I, like you and like many considered how it would have been had Israel begun with disabling the ships' engines. Your opinion is a 'best case' scenario. Is it really odd to consider that in the end, we'd be reading reports in the papers talking about 'Israel's miserable decision to damage the engines'? Presumably they'd have enough food. Would they have enough water? Intent on playing the victim, they'd radio that we're starving them to death and that they need help but they'd not ask for us to take them and they'd refuse to leave the ship. If we go in quick, the results would've been just like yesterday. Wait 24 or 48 hours to tire them=more adverse publicity focused on "the drama out at sea.. peace activists running out of water/food, besieged" and when we eventually fix the engines and board, scenes like yesterday could follow.

In short, there's no obvious 'good solution'. Let them in and you've shown your resolve can be snapped very easily. Stop them and a scene like yesterday occurs.

4infidels said...

So what does Israel do now lessen the damage of this incident...some thoughts:

1) Expose the terrorist ties of people on the boat, particularly those who have attempted to give moral, political and financial support to terrorists, putting most of the focus on anyone tied to Al-Qaeda or who has said or done anything particularly anti-American. Perhaps Israel should mention the ongoing problem it faces from Western "political activists" who collude with terrorists once on Israeli soil.

2) Turn the focus onto Turkey, but not in a belligerent way as there are those in the Turkish military and secular urban population who don't like where their country is headed either. Israel should say something to the effect that "We are sorry to see that some in the Turkish government have chosen to leave the Western alliance of which it played an important role and are positioning their proud people to be another one of Iran's clients, along with the Arabs in Damascus, Hamas and Hezbollah."

Actually, I still don't know if I have any good ideas at this point. Israel is shockingly bad at public relations. To be fair, it lives in a world where most every country is motivated by its desire for Arab oil, need to sell its goods in Arab markets and fears Muslim terrorism. The media is overwhelmingly predisposed to take the worst view of any Israeli action, and American Jews have become more interested in distancing themselves from the negative feelings people have toward Israel than to learn, support and explain Israel's position. And both Israeli and American Jews remain largely ignorant regarding Islam and thus cannot truly understand or alert others to the motivations of its enemies and how their ideology threatens not just Israel, but the entire world.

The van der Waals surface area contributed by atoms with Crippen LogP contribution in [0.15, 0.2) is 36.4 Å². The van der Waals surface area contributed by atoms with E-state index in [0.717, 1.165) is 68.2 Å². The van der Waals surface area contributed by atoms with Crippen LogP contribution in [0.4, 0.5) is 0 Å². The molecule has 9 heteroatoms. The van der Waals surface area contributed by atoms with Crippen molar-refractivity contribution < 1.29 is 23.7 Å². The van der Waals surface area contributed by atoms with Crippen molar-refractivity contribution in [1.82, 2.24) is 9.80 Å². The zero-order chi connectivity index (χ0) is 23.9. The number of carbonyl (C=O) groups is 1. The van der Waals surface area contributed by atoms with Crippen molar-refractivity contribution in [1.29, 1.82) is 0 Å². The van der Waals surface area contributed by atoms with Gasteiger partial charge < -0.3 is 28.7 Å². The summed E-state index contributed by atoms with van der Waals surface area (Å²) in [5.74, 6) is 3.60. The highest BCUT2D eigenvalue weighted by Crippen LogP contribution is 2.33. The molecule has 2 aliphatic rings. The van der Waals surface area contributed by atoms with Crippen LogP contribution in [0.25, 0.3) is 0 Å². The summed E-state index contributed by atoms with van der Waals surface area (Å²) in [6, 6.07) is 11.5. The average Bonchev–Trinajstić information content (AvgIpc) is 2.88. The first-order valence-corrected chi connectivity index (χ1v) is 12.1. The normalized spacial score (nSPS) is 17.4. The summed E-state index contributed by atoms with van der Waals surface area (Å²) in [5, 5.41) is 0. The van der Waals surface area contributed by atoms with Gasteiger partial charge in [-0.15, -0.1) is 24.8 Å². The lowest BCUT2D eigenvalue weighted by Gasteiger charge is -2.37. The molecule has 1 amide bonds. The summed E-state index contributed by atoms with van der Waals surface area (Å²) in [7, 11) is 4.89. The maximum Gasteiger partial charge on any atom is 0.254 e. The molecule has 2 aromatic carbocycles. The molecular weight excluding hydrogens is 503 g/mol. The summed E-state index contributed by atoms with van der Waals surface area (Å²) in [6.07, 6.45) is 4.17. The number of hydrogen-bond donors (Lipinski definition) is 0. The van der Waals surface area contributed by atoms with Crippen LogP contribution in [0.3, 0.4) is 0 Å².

4infidels said...

Israel also needs to tell how much aid it actually allows into Gaza and how it offered to deliver the aid through Israel once it had an opportunity to inspect the contents. There is no humanitarian crisis in Gaza, specifically because Israel allows that aid into Gaza on a daily basis. Perhaps some photos of the mansions that the Palestinian leadership has built with Western foreign aid and the luxury restaurants, stores fully stocked with all types of food and the brand new olympic-size swimming pool could help counted the message of Israel causing Gaza suffering.

Perhaps I am just grasping for ideas...

Barry Meislin said...

...grasping for ideas...

All good ideas. But we live in a world where Goebbels should win "Man of the Year."

And it's likely to get even more insane.

NormanF said...

Yaacov, Israel's mistake was in NOT torpedoing enemy boats. The lesson here being if you're at war (which Israel really is) then act like it. And NEVER apologize for killing the enemy.

NormanF said...

I agree with Barry. The Jew hatred we're witnessing in my lifetime is only going to get worse and as the odd man out among the nations, Israel's situation is going to go from bad to worse. That's just the way things are in the world in which we live.